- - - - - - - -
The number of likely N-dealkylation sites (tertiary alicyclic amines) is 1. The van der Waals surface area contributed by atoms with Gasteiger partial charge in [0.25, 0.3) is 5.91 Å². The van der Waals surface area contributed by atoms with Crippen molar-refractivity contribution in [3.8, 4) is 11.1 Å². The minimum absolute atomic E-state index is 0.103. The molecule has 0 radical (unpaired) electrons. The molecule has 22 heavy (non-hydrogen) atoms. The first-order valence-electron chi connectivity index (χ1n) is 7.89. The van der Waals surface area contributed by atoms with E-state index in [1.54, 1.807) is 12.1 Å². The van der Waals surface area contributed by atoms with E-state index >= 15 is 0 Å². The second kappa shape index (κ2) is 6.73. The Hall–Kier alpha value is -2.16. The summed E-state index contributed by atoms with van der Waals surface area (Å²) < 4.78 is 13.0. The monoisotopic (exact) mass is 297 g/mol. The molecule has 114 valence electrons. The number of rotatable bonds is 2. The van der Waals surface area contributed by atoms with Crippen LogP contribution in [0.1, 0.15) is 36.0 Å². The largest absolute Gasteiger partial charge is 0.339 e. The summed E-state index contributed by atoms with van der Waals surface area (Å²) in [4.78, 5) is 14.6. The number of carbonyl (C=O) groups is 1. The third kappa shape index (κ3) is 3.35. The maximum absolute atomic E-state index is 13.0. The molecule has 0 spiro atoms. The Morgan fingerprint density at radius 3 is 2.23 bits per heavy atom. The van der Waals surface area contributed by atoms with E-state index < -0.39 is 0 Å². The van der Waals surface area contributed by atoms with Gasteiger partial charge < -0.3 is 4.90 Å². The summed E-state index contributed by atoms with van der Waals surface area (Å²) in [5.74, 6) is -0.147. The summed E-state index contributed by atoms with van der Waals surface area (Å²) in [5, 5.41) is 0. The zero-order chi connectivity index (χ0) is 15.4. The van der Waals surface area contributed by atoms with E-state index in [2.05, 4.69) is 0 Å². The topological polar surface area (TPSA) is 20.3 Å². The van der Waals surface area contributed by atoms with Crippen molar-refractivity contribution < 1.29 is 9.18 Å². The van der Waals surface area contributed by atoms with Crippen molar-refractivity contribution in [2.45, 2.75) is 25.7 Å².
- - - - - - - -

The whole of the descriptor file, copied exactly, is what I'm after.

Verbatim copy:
The number of likely N-dealkylation sites (tertiary alicyclic amines) is 1. The van der Waals surface area contributed by atoms with Gasteiger partial charge in [0.25, 0.3) is 5.91 Å². The van der Waals surface area contributed by atoms with Crippen molar-refractivity contribution in [3.8, 4) is 11.1 Å². The minimum absolute atomic E-state index is 0.103. The molecule has 0 radical (unpaired) electrons. The molecule has 22 heavy (non-hydrogen) atoms. The first-order valence-electron chi connectivity index (χ1n) is 7.89. The van der Waals surface area contributed by atoms with E-state index in [1.54, 1.807) is 12.1 Å². The van der Waals surface area contributed by atoms with E-state index >= 15 is 0 Å². The second kappa shape index (κ2) is 6.73. The Hall–Kier alpha value is -2.16. The summed E-state index contributed by atoms with van der Waals surface area (Å²) < 4.78 is 13.0. The monoisotopic (exact) mass is 297 g/mol. The molecule has 114 valence electrons. The number of rotatable bonds is 2. The van der Waals surface area contributed by atoms with Crippen LogP contribution in [0.1, 0.15) is 36.0 Å². The largest absolute Gasteiger partial charge is 0.339 e. The summed E-state index contributed by atoms with van der Waals surface area (Å²) in [4.78, 5) is 14.6. The number of carbonyl (C=O) groups is 1. The third kappa shape index (κ3) is 3.35. The maximum absolute atomic E-state index is 13.0. The molecule has 0 spiro atoms. The Morgan fingerprint density at radius 3 is 2.23 bits per heavy atom. The van der Waals surface area contributed by atoms with E-state index < -0.39 is 0 Å². The van der Waals surface area contributed by atoms with Gasteiger partial charge < -0.3 is 4.90 Å². The summed E-state index contributed by atoms with van der Waals surface area (Å²) in [5.74, 6) is -0.147. The summed E-state index contributed by atoms with van der Waals surface area (Å²) in [5, 5.41) is 0. The zero-order chi connectivity index (χ0) is 15.4. The van der Waals surface area contributed by atoms with E-state index in [2.05, 4.69) is 0 Å². The topological polar surface area (TPSA) is 20.3 Å². The van der Waals surface area contributed by atoms with Crippen molar-refractivity contribution < 1.29 is 9.18 Å². The van der Waals surface area contributed by atoms with Crippen molar-refractivity contribution in [2.45, 2.75) is 25.7 Å².